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Los Olvidados (rewatch)

Posted by martinteller on March 17, 2012

Bunuel tackles the problems of impoverished Latin American street youths, many years before Pixote or City of God.  Although somewhat removed from his surrealist works and more in the style of neo-realism (De Sica’s Shoeshine especially comes to mind), he still brings his own sensibilities to it.  There are surrealist flourishes and flashes of symbolism, most notably in the dream sequence but also peppered throughout (chickens!).  Bunuel’s anger puts mankind on the level of animals, where people are discarded in trash heaps and dogs wear fancy clothes.  The system is one where the predator feeds on the prey, and the one who wins is the one willing to sink the lowest.  The parents of the street children are no better — hypocritical, drunk, bitter, neglectful… or in some cases they simply abandon their young.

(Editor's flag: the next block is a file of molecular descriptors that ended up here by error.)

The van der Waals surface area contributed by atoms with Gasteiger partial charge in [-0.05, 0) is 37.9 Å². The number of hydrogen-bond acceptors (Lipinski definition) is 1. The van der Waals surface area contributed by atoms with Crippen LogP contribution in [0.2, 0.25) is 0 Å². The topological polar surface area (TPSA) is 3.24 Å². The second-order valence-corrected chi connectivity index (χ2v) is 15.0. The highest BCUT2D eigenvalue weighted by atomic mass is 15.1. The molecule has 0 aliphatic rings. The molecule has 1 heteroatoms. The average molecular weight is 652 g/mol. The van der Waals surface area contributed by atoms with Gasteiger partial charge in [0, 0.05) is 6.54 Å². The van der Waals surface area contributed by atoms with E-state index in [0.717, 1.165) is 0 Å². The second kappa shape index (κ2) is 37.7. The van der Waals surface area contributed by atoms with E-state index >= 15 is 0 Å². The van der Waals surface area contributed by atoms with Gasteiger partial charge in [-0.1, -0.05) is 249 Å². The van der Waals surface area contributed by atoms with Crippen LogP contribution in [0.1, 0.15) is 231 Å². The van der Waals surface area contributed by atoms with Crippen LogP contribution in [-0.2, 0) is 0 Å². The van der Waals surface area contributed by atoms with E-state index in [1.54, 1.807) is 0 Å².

The leader of the gang is Jaibo, a stellar menacing performance by Roberto Cobo.  Jaibo is top dog on the food chain, and his targets are always those he towers over: the blind, the crippled, the small.  We see Bunuel’s foot fetishism theme recur in him, as his leering over shapely legs drives his passions.  He doesn’t hesitate to take advantage of a young girl whose gams tempt him… but then again, neither does the blind man who she looks after.  Few are exempt from Bunuel’s harsh criticism, a bleak worldview that sees no easy answers, no simple boogeymen to pin the problem of poverty on.  All attempts to do right are ultimately corrupted.

The film’s noir-ish photography by Gabriel Figueroa (also cinematographer on El and Nazarin, among others) is strong, emphasizing the harsh sun beating down during the day and the dark shadows of the night.  Although I’ve singled out Cobo’s performance, there isn’t a bad one in the cast.  Though the film certainly evokes many elements of neo-realism, Bunuel breaks from the tradition of casting non-professionals.  Except for Alfonso Mejia as Pedro (essentially the lead role, but Cobo’s role is just as significant) these are all actors with experience.  The characters are well-drawn and authentic, and their plights are sympathetic.

Although I do generally prefer Bunuel in a more playful mood, this is an undeniably powerful film which packs a lot into a short time.  Almost every moment of it is compelling in its artistry and condemnation of a system gone very, very wrong.  Rating: Great


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